Fintech Trends for 2023
After an eventful 2022 that turned the global economy on its head, let's take a closer look at the fintech world's predictions for 2023. Vanaja Sriskandarajah, VP Product at Billies, gives us an insight into her fintech trends for the year.
2022 was a turbulent year for tech. The rapidly changing macroeconomic conditions had drastic consequences: Many workers faced layoffs, companies had to sell to competitors because they couldn't present a reliable, timely path to profitability, and some businesses even had to shut down operations for good. In this new economic environment, in which interest rates continue to rise, and cash is no longer as cheap as it has been for the past 15 years, the question arises: What does the short to midterm future hold for fintech start-ups? I will venture a look into my crystal ball and make my predictions for (fin)tech in 2023.
Boom in Entrepreneurship
Contrary to many opinions at the moment, I believe we will see a real boom in entrepreneurship in 2023. Despite the macroeconomic environment, there is still plenty of “dry powder” sitting with VCs that is waiting to be spent on exciting opportunities. This makes me optimistic about a new wave of (fintech) start-ups – especially since we have a lot of highly qualified tech talent coming to the market as a result of lay-offs or business closures, who have ample savings and are looking to start their own ventures. Obviously, business models will now be scrutinized more carefully and need to prove that they can deliver sustainable growth. That paradigm shift will remain true. But I firmly believe that many VCs will make a bet or two in the early-stage space.
Crypto Winter is here to stay
2022 was not a pleasant year for crypto and its investors. The most recent FTX bankruptcy only marked another low point in a prolonged bear market we’ve been witnessing for a while now. The global crypto market capitalization, which makes up the total value of all crypto assets, has fallen roughly 64% from $2.2 trillion to about $797 billion a year to date, according to CoinMarketCap data. The two largest cryptocurrencies by market cap, bitcoin and ether, have fallen 64% and 67%, respectively, during the same time frame. Unfortunately, I don’t think crypto prices have necessarily reached the bottom yet. Crypto as an asset class is largely driven by sentiment and what I now observe is an inherent skepticism amongst the investment community that will be hard to overcome. Crypto was gaining traction as a viable alternative investment for institutional investors, but this past year it proved to have a high correlation with the stock market and got crushed with other risk assets. Hence, I expect institutional investors to be a lot more cautious in their approach to crypto allocations in the future.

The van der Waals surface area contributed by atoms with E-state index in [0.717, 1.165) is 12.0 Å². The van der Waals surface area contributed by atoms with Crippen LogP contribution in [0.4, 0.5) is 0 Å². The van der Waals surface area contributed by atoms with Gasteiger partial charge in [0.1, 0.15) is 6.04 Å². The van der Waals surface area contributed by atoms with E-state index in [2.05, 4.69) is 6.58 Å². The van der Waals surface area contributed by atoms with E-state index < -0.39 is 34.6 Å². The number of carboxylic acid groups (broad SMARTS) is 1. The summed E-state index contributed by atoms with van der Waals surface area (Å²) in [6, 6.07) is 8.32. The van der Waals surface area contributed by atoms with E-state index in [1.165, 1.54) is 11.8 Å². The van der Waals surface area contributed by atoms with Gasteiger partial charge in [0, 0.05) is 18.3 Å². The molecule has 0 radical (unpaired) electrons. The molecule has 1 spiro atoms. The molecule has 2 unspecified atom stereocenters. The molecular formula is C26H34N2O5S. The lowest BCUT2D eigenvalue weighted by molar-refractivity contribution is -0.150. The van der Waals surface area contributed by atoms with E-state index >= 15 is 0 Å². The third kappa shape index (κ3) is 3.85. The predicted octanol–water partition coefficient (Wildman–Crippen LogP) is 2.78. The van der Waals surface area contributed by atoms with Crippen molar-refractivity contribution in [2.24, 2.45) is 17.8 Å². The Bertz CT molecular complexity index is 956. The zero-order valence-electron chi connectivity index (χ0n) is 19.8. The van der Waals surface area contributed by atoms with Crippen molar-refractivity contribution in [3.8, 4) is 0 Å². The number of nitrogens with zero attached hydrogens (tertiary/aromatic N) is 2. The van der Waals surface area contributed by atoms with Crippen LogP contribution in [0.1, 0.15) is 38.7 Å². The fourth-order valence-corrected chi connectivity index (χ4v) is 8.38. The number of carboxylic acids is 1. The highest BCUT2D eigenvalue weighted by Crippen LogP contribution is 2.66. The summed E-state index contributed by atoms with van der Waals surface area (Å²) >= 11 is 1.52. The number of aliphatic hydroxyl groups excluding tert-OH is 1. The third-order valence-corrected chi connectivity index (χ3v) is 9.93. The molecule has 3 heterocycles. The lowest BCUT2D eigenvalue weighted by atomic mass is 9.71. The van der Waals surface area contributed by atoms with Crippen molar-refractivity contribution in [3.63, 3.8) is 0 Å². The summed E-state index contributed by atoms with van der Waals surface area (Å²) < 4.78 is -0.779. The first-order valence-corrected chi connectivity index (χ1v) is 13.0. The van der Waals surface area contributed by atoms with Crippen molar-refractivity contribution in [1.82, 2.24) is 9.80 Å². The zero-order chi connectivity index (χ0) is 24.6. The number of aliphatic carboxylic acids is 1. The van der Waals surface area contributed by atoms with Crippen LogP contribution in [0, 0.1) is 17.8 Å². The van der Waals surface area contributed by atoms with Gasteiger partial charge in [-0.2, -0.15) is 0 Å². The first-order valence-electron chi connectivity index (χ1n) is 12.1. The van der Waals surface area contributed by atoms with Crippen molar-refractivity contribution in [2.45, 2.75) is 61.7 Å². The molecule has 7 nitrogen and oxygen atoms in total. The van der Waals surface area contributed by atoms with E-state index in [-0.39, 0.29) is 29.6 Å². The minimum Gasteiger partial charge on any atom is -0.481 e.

Continued Differentiation of Buy Now, Pay Later Players
Despite what many doomsayers were predicting, BNPL top-dog Klarna was able to present impressive numbers as of this fall. In the key metrics that matter most in the current economic climate – reduction in credit losses as well as total operating expenses and thus increased margins – the team reported very promising results. Sure, there’s still some way to go. But for a company of that size, a turnaround like this is no small feat. Looking at 2023, I expect the company to build on these fundamentals and come closer to – if not reach – profitability again. At the same time, with companies like Apple and Mastercard launching their own Buy Now, Pay Later offerings, the BNPL space will continue to become more and more fragmented. While we will most likely see a consolidation happening in 3–5 years at the earliest, the building blocks for success will be set up now. I believe that this battle won’t be decided on the front of who can offer the lowest prices, but rather who will be able to differentiate themselves with the most user-centric, value-adding features to both merchants and end customers.
RegTech Investments will reach a new high
With more and more financial services going digital, the pressure on regulators to tackle fraud and other financial security hazards increases. On the other hand, this means that it is becoming more and more difficult for fintechs to navigate regulatory provisions efficiently. In their 2022 report, Juniper Research predicted a 200 percent growth in market size from $67.6bn in 2022 to $203.5bn in 2026 for regulatory solutions. If these signs are to be believed, I think 2023 is likely to be a particularly strong year for RegTech.
Even though much depends on the overall macroeconomic development and beginning-of-the-year predictions like these are always a bit of guesswork, I think a good case can be made for each of these points. Let's see what 2023 has to offer for our industry.